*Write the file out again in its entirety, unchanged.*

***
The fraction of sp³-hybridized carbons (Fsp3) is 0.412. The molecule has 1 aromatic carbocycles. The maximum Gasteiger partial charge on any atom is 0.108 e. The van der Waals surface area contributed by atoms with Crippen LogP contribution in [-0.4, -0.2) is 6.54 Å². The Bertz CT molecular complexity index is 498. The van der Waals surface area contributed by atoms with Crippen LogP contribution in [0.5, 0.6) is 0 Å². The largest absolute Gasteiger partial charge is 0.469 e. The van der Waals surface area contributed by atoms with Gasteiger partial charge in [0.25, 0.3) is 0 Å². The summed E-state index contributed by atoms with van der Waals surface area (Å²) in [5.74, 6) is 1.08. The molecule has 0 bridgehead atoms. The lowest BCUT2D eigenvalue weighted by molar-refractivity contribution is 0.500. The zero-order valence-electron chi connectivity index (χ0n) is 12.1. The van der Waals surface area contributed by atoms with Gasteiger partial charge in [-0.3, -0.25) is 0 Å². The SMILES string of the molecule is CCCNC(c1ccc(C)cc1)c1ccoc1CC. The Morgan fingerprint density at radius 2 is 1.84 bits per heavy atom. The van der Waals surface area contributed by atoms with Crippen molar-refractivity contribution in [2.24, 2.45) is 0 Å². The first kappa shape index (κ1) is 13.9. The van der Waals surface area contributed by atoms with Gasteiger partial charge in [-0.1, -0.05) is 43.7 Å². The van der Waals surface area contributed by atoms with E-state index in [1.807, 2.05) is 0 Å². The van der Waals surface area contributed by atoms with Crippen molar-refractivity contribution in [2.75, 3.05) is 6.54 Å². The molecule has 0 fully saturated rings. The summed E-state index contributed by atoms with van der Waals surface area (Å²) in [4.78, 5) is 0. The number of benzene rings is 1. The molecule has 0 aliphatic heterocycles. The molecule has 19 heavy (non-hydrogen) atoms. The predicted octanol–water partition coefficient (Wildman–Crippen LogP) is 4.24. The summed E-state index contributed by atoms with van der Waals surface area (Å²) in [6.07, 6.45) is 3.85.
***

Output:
The fraction of sp³-hybridized carbons (Fsp3) is 0.412. The molecule has 1 aromatic carbocycles. The maximum Gasteiger partial charge on any atom is 0.108 e. The van der Waals surface area contributed by atoms with Crippen LogP contribution in [-0.4, -0.2) is 6.54 Å². The Bertz CT molecular complexity index is 498. The van der Waals surface area contributed by atoms with Crippen LogP contribution in [0.5, 0.6) is 0 Å². The largest absolute Gasteiger partial charge is 0.469 e. The van der Waals surface area contributed by atoms with Gasteiger partial charge in [0.25, 0.3) is 0 Å². The summed E-state index contributed by atoms with van der Waals surface area (Å²) in [5.74, 6) is 1.08. The molecule has 0 bridgehead atoms. The lowest BCUT2D eigenvalue weighted by molar-refractivity contribution is 0.500. The zero-order valence-electron chi connectivity index (χ0n) is 12.1. The van der Waals surface area contributed by atoms with Gasteiger partial charge in [-0.3, -0.25) is 0 Å². The SMILES string of the molecule is CCCNC(c1ccc(C)cc1)c1ccoc1CC. The Morgan fingerprint density at radius 2 is 1.84 bits per heavy atom. The van der Waals surface area contributed by atoms with Crippen molar-refractivity contribution in [2.24, 2.45) is 0 Å². The first kappa shape index (κ1) is 13.9. The van der Waals surface area contributed by atoms with Gasteiger partial charge in [-0.1, -0.05) is 43.7 Å². The van der Waals surface area contributed by atoms with E-state index in [1.807, 2.05) is 0 Å². The van der Waals surface area contributed by atoms with Crippen molar-refractivity contribution in [2.75, 3.05) is 6.54 Å². The molecule has 0 fully saturated rings. The summed E-state index contributed by atoms with van der Waals surface area (Å²) in [4.78, 5) is 0. The number of benzene rings is 1. The molecule has 0 aliphatic heterocycles. The molecule has 19 heavy (non-hydrogen) atoms. The predicted octanol–water partition coefficient (Wildman–Crippen LogP) is 4.24. The summed E-state index contributed by atoms with van der Waals surface area (Å²) in [6.07, 6.45) is 3.85.